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While the USGA’s distance report found a “concerning” increase in driving distances at the professional level, a new report from Arccos Golf — Mike Stachura of Golf Digest got the exclusive on its study —  identifies a very different trend at the amateur level. The golf GPS and statistics-tracking app found that the average golfer’s average drive decreased from 220.6 yards in 2015 to 217.1 yards in 2018.

Before we go crazy, however, it’s worth pointing out that we’re only four months into 2018 and the golf season hasn’t even started in much of the country. Thus, it probably makes more sense to look at the average golfers’ average drives from 2017, which measured 220.0 yards — a difference of a little more than half of a yard since 2015, rather than more than three yards, as the 2018 number suggests.

Again, maybe the trend for 2018 will continue, but it seems inappropriate to draw far reaching conclusions based on the “220.6” number.

Nevertheless, if we assume Arccos’ data is representative and statistically significant, then it would be, at the very least, a bold check in the “yes” column for bifurcation/not limiting the golf ball at the amateur level.

However (again, assuming data derived from Arccos users is representative of all golfers), the findings beget another question: Why are amateurs, equipped with the latest and greatest technologies that Iron Byron and his robotic colleagues are crushing past previous years’ models, stagnant in the distance department?

Stachura points to a Club Champion study showing that an average increase of 11 yards after fitting, that the drivers of 2018 go an average of six yards farther than the drivers of 2012.

Nick Clearwater, Director of Instruction for Golftec, strikes a similar tone

“It’s likely that many golfers used in the data are still using five-plus-year-old drivers as well and most don’t get fit for their equipment to benefit from the advancements. The average golfer uses too much spin loft with all of their clubs, so increases in tech still show minimal improvement in the quality of the shot. The shots still start to the right, spin too much and are mishit.”

This may be true, but for distances to decrease, golfers would have to be hitting new equipment that’s ill-suited for them, not merely sticking with the same drivers they were hitting in 2015.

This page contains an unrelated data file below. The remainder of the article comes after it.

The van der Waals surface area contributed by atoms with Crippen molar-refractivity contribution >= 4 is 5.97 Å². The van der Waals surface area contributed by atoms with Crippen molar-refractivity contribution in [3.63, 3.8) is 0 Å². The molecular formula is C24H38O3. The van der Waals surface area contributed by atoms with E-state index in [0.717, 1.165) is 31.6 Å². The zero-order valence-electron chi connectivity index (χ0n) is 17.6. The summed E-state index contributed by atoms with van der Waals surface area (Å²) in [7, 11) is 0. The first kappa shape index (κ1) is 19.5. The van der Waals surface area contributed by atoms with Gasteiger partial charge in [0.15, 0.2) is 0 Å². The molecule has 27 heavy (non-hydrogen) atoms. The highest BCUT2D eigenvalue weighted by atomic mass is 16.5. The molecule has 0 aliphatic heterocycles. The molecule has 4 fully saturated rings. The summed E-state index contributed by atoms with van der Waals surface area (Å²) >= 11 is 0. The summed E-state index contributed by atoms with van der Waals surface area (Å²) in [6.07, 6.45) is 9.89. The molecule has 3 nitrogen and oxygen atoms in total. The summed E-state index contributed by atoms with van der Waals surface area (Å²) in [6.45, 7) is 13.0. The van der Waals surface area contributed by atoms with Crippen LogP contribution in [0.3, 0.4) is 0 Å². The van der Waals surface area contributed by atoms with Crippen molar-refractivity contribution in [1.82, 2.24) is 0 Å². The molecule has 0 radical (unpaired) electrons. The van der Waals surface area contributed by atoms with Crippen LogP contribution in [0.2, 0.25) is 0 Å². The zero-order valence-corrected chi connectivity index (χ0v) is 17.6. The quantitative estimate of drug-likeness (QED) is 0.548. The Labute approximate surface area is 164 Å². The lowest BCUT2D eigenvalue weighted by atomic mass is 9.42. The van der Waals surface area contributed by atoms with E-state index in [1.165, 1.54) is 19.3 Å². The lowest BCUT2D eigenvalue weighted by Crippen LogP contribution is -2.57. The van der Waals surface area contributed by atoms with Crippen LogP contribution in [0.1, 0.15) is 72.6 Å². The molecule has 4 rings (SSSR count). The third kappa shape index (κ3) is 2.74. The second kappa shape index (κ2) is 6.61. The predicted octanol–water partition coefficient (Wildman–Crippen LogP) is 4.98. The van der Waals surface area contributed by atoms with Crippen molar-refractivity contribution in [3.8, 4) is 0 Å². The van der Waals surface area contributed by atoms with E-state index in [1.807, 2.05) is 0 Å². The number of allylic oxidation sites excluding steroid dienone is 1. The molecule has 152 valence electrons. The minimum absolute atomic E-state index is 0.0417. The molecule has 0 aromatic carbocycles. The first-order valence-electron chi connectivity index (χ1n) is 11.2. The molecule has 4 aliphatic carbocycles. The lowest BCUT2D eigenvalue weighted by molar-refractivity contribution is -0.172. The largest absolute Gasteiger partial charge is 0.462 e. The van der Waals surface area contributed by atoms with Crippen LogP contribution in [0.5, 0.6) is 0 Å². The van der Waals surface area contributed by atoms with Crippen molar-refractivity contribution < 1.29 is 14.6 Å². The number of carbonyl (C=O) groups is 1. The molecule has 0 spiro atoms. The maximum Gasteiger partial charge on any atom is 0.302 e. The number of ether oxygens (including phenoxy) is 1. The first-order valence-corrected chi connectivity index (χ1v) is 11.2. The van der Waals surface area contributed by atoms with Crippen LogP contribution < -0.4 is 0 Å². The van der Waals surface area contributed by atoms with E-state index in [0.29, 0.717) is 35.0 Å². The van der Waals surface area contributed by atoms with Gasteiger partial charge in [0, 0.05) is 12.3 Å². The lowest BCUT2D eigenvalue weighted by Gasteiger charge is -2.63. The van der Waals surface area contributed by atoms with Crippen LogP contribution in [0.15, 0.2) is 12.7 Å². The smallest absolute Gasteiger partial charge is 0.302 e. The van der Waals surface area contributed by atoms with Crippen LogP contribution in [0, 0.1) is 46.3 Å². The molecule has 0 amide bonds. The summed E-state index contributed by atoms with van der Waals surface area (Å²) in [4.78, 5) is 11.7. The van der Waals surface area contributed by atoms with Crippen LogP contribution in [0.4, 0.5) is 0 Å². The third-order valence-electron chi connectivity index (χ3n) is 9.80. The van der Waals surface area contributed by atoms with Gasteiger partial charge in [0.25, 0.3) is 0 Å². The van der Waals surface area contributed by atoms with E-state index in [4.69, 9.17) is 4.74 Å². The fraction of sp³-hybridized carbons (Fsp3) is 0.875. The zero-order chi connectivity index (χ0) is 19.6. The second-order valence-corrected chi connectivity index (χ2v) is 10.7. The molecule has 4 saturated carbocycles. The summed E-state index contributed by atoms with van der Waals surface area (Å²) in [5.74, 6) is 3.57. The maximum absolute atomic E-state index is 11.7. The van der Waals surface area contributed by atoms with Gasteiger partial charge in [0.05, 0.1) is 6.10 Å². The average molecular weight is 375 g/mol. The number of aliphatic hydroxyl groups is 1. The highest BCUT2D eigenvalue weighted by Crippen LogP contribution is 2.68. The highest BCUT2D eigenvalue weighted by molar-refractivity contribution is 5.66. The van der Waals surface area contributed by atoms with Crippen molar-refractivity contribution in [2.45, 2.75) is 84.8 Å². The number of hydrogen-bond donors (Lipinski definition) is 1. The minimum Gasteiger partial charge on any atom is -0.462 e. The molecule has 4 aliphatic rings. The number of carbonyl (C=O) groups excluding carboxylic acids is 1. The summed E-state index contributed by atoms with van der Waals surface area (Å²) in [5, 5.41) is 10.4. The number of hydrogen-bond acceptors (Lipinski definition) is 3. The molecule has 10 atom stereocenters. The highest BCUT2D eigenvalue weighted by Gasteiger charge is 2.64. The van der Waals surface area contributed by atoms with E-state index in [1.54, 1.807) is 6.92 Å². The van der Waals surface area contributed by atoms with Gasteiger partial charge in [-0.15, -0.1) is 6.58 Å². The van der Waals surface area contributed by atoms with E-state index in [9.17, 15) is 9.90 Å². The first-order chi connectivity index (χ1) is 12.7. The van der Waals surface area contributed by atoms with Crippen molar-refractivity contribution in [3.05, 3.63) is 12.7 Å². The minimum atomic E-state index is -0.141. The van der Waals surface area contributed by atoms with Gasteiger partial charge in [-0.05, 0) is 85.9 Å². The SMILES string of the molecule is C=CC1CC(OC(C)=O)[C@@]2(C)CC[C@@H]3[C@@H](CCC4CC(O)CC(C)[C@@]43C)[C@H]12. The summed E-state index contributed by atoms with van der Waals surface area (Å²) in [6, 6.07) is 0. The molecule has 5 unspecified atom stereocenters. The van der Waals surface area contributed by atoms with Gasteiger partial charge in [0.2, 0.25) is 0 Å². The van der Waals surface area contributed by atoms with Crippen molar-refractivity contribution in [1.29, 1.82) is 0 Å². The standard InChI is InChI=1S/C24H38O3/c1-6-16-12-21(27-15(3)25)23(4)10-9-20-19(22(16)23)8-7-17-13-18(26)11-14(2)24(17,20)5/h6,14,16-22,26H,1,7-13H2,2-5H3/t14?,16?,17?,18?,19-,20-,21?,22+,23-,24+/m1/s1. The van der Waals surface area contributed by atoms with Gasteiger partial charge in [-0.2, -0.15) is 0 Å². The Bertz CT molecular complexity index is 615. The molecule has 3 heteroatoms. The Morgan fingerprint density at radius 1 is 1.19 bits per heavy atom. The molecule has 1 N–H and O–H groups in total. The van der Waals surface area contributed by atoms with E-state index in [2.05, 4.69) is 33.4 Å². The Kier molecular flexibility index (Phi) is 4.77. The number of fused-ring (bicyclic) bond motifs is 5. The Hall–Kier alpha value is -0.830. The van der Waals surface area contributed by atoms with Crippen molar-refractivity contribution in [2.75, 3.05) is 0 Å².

Those with skeptical inclinations toward the benefits of new equipment, particularly $400 drivers, will assuredly have a field day with this data, and OEMs will be keen to emphasize the importance of fitting. They’ll also be quick to point out we have no idea what drivers the Arccos sample set is/was playing.

If, again, we assume the data to be accurate and representative, the USGA would look foolish if they advise a rollback of the golf ball for amateurs.

The amateur golfers in question will want to visit a qualified fitter or take part in a demo day with a buffet of options before shelling out for a new big stick, which is the advice we give in conjunction with Gear Trials (and the same reccomendation we’ve offered for years).

What do you think about this data, GolfWRX members?

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Meet Faaaabel the goat: unofficial mascot of the Valero Texas Open

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The Valero Texas Open this week has a new unofficial mascot. And really, let’s just make this official. Two ½-month-old pygmy goat mix  named Faaaabel is the official mascot of the Valero Texas Open. You heard it here first.

While there’s nothing funny about Faaaabel’s range of very important duties, she arrived at the VTO as part of a practical joke. Per Roxanna Scott of USA Today, Ted Kneale, the senior manager of operations for the Valero Texas Open, and Mark Mellgren, a tournament volunteer, wanted to wind PGA Tour rules official Brad Fabel up.

Naturally, they bought a goat on Craigslist, named it after him, and brought it to the tournament. Yes, this is a real thing that actually happened.

No word on how Fabel feels about Faaaabel, but everyone else rightly loves this miniature domestic goat.

“I’m kind of surprised at how fast this took off,” Kneale said. “We had her for about a week out here leading up to the event. Some of our staff knew about her and she was friendly with the staff. Before we knew it, people just started asking about the goat. We heard you had a goat, and it snowballed. I think she enjoys all the attention.”

This good girl does some very important jobs and has quickly become a vital part of the tournament operation. Obviously, she has a Twitter account as well.

Reportedly, Faaaabel is considering branching out into acting. As you can see from this PGA Tour video, she’s a natural on screen.

How do you feel about animals as tournament mascots, GolfWRX members? Should, say, Tripod formally be awarded Zurich Classic mascot duties?